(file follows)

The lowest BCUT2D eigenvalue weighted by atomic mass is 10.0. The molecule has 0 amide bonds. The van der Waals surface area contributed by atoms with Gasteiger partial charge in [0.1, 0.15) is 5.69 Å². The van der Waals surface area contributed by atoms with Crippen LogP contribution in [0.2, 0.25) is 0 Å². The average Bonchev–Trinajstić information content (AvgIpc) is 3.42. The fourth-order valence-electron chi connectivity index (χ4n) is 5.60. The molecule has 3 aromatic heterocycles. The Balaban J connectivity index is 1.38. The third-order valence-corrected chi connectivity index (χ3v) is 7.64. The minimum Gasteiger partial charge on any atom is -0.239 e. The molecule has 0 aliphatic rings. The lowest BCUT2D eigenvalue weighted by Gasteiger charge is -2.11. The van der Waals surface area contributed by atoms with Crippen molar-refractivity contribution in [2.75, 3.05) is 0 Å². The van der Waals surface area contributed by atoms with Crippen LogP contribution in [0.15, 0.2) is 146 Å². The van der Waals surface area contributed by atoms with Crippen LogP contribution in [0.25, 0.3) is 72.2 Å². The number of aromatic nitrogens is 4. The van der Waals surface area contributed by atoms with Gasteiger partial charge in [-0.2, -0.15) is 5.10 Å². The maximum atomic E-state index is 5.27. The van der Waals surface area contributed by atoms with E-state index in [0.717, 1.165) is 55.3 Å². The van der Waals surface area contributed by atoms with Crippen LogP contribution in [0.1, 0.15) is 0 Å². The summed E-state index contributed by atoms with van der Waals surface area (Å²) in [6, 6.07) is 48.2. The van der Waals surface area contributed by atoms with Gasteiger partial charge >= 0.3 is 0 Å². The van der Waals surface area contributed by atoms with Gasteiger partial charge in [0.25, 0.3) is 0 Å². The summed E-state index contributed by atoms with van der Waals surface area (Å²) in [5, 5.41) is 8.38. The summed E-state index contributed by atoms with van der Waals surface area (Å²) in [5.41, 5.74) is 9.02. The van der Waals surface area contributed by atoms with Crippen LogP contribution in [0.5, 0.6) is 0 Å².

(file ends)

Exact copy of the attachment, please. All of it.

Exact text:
The lowest BCUT2D eigenvalue weighted by atomic mass is 10.0. The molecule has 0 amide bonds. The van der Waals surface area contributed by atoms with Gasteiger partial charge in [0.1, 0.15) is 5.69 Å². The van der Waals surface area contributed by atoms with Crippen LogP contribution in [0.2, 0.25) is 0 Å². The average Bonchev–Trinajstić information content (AvgIpc) is 3.42. The fourth-order valence-electron chi connectivity index (χ4n) is 5.60. The molecule has 3 aromatic heterocycles. The Balaban J connectivity index is 1.38. The third-order valence-corrected chi connectivity index (χ3v) is 7.64. The minimum Gasteiger partial charge on any atom is -0.239 e. The molecule has 0 aliphatic rings. The lowest BCUT2D eigenvalue weighted by Gasteiger charge is -2.11. The van der Waals surface area contributed by atoms with Crippen molar-refractivity contribution in [2.75, 3.05) is 0 Å². The van der Waals surface area contributed by atoms with Crippen LogP contribution in [0.15, 0.2) is 146 Å². The van der Waals surface area contributed by atoms with Crippen LogP contribution in [0.25, 0.3) is 72.2 Å². The number of aromatic nitrogens is 4. The van der Waals surface area contributed by atoms with Gasteiger partial charge in [-0.2, -0.15) is 5.10 Å². The maximum atomic E-state index is 5.27. The van der Waals surface area contributed by atoms with E-state index in [0.717, 1.165) is 55.3 Å². The van der Waals surface area contributed by atoms with Crippen LogP contribution in [0.1, 0.15) is 0 Å². The summed E-state index contributed by atoms with van der Waals surface area (Å²) in [6, 6.07) is 48.2. The van der Waals surface area contributed by atoms with Gasteiger partial charge >= 0.3 is 0 Å². The van der Waals surface area contributed by atoms with Gasteiger partial charge in [0.25, 0.3) is 0 Å². The summed E-state index contributed by atoms with van der Waals surface area (Å²) in [5, 5.41) is 8.38. The summed E-state index contributed by atoms with van der Waals surface area (Å²) in [5.41, 5.74) is 9.02. The van der Waals surface area contributed by atoms with Crippen LogP contribution in [0.5, 0.6) is 0 Å².